Recycling and Sustainability in UV and EB Cured Packaging
Paper and paper board products printed and coated with UV and EB curables are recyclable. They have always been recyclable into lower grades of paper known as “greyback” or “fillerboards.” These grades include materials used to produce folding cartons, corrugated, wallboard, tissue paper, roofing paper, and cellulose insulation. This category of recycling into lower grades of paper is known as “downcycling.”
“Upcycling” describes recycling into higher fine grades of paper that are equal or better than the paper waste being recycled. Only thoroughly de-inked and clean processed recycled waste is usable for upcycled paper grades. Waste useable for these grades requires additional pulp cleaning.
Recycling of paper and board waste products involves two processes, pulping and deinking. In the pulping process recycled waste is agitated in water to cause cellulose fibers to fall apart and separate from inks and coatings. The de-inking process uses centrifugal cleaning, dispersion, and flotation for particulate removal.
Ultraviolet and Electron Beam Curables
UV and EB curables have long been used to print and coat a variety of substrates, decorating and protecting a wide range of consumer and industrial products. UV/EB inks, coatings, and adhesives are environmentally friendly as they are solvent- free, 100% solids with (insignificant VOC’s). They cure instantaneously with exposure to ultraviolet (UV) light or electron beam (EB) energy.
UV/EB curing also provides significant sustainability advantages when compared to alternative conventional thermal curing processes:
- Energy Use Reduction
- Fossil Fuel Use Reduction
- Solvent Use Reduction – lower Volatile Organic Compounds (Vocs) & Hazardous Air Pollutants (HAPS)
- Lower Greenhouse Gas Emissions
- Reduced Need for Pollution Controls
- No Solvent to Evaporate
- Extended Open Time during Use
- Reduced Worker Exposure due to Low Vapor Pressure
The Beloit Study
Studies have confirmed over and over again that these listed benefits of UV/EB curing reduce energy usage and greenhouse gas emissions.
Repulping and Recycling
Throughout the long commercial development of UV curable technology, misconceptions about the recyclability of printed and/or coated materials have circulated. As long ago as 1992, the UV/EB industry through its RadTech organization commissioned the Beloit Corporation to study and determine the recyclability (repulpability and deinkability) of UV printed paper substrates.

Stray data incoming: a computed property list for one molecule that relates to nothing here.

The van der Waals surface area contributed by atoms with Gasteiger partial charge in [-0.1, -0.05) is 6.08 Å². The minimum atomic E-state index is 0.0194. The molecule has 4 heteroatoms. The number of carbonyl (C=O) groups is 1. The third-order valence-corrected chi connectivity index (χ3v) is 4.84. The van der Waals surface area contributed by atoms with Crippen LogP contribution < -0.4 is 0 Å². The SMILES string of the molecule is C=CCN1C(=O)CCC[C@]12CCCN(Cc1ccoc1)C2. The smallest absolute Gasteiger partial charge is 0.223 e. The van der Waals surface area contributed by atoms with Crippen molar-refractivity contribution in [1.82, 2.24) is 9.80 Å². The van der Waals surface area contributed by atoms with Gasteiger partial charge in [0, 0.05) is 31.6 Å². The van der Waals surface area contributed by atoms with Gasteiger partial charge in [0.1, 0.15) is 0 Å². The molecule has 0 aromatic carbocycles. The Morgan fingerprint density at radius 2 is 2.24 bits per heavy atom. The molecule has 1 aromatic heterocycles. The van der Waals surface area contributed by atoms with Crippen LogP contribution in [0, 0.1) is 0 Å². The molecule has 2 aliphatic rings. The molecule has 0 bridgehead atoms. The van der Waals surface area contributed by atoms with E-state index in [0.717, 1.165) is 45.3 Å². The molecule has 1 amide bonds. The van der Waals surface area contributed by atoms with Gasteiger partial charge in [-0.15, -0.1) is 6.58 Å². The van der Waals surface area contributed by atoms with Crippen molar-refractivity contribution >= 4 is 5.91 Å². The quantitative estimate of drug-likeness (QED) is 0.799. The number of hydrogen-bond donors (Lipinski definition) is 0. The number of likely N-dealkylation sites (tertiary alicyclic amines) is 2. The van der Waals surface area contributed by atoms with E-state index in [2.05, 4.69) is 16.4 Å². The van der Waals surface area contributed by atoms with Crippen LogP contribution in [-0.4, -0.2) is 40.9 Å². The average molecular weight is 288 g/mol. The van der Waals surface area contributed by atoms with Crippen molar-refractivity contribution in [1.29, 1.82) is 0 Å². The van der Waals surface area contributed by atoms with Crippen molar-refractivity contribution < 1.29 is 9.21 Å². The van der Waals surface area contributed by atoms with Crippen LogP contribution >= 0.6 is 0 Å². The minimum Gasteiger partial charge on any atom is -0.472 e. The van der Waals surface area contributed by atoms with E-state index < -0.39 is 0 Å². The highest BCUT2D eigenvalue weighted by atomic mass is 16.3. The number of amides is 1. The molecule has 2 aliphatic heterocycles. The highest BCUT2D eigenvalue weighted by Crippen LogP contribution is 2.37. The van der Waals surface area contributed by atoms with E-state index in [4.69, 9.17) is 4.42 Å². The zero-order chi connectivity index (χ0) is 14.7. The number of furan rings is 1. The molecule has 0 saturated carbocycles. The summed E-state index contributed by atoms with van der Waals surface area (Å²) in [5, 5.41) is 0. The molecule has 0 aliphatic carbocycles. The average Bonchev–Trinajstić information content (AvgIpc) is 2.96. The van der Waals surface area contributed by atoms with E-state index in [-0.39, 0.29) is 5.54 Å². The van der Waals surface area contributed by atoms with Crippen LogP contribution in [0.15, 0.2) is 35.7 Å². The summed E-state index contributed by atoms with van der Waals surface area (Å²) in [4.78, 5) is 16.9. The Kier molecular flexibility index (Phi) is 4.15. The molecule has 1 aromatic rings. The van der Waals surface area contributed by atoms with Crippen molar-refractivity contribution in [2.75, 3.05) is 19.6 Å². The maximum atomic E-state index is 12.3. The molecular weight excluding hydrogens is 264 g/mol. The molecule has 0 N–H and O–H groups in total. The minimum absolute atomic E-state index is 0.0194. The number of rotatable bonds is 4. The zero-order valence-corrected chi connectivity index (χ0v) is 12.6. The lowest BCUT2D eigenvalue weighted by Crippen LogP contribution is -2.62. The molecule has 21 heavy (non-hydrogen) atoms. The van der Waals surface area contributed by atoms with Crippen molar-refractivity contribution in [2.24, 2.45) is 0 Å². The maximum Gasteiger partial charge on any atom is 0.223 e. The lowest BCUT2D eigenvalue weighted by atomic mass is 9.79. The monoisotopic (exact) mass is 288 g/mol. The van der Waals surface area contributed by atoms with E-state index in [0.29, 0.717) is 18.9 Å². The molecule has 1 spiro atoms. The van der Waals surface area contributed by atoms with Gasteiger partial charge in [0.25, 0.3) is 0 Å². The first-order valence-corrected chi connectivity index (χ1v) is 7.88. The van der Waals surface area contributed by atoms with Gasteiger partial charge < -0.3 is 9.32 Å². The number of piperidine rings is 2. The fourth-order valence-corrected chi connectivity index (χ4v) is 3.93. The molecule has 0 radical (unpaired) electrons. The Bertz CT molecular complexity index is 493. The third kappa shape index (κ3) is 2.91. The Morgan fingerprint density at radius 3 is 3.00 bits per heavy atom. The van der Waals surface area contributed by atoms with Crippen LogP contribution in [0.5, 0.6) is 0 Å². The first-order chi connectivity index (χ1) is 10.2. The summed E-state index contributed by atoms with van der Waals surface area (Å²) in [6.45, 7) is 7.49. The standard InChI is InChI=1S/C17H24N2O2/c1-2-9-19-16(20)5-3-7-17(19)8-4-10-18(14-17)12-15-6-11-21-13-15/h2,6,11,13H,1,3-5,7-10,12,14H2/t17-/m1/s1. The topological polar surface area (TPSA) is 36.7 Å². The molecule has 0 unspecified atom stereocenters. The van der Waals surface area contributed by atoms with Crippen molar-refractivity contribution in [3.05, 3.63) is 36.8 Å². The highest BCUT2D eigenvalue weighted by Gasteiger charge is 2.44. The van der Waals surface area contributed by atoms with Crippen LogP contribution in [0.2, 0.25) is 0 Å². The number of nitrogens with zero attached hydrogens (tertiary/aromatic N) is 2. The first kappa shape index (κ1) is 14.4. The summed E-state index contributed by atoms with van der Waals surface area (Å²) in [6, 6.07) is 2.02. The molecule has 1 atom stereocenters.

Beloit Study Results
UV/EB inks and coatings are readily repulpable, or capable of defibering.
All study materials could be recycled into low quality board grades.
Recycling into tissue paper grades requires flotation and centrifugal cleaning, and sometimes dispersion.
Recycling into fine paper grades needs dispersion and flotation to remove ink and coating specks.
The Beloit Study Conclusion
The Beloit report concluded that UV and EB printed and coated paper can be recycled into tissue, and/or fine paper grades using commercially available processing equipment. Further, the study confirmed that recycling into lower grades of paper products (downcycling) could easily be done.
Recycling & Sustainability
The recycling of waste into a usable stream of materials and new products is in the forefront of several active strategies. These are aimed at moving society toward an economy that is sustainable material-based.
Sustainability has been defined as the ability to continue improving our lives while living within the capacity of the planets eco-systems. Sustainable development is defined as that which meets the needs of present society, without bringing compromise to the ability of future generations to meet their needs.
Recyclable waste includes everyday consumable products made from paper and paperboard, glass, corrugated, metal, plastic, and textiles, etc.
Recycling or converting the waste generated by earth’s inhabitants is beneficial to our environment. However, recycling is proving to be challenging as we continue to generate and throw away vast amounts of waste materials.
Recycling reduces landfill, energy consumption and pollution. Considering landfills, they eventually fill requiring that more sites be found.
In addition, landfills are required to be airtight so that oxygen and moisture can’t breakdown buried trash. The result of a well-designed and maintained landfill is that buried trash remains for a long time. There is also the requirement that groundwater is not polluted. Even the best of landfills will emit dangerous gases as certain waste rots, adding to air born pollution.
Recycling can reduce toxic emissions generated by industry processing primary new raw materials since recycled materials reduce the need for these new materials. It’s claimed that recycling produces a reduction in 10 categories of air pollutants and 8 categories of water pollutants.
Sustainable packaging is targeting the use of raw materials that are derived from and originate from plants, are produced from waste products, and/or make use of recycled materials. Large scale adoption of sustainable/green packaging will reduce the environmental impact and the ecological footprint of packaging.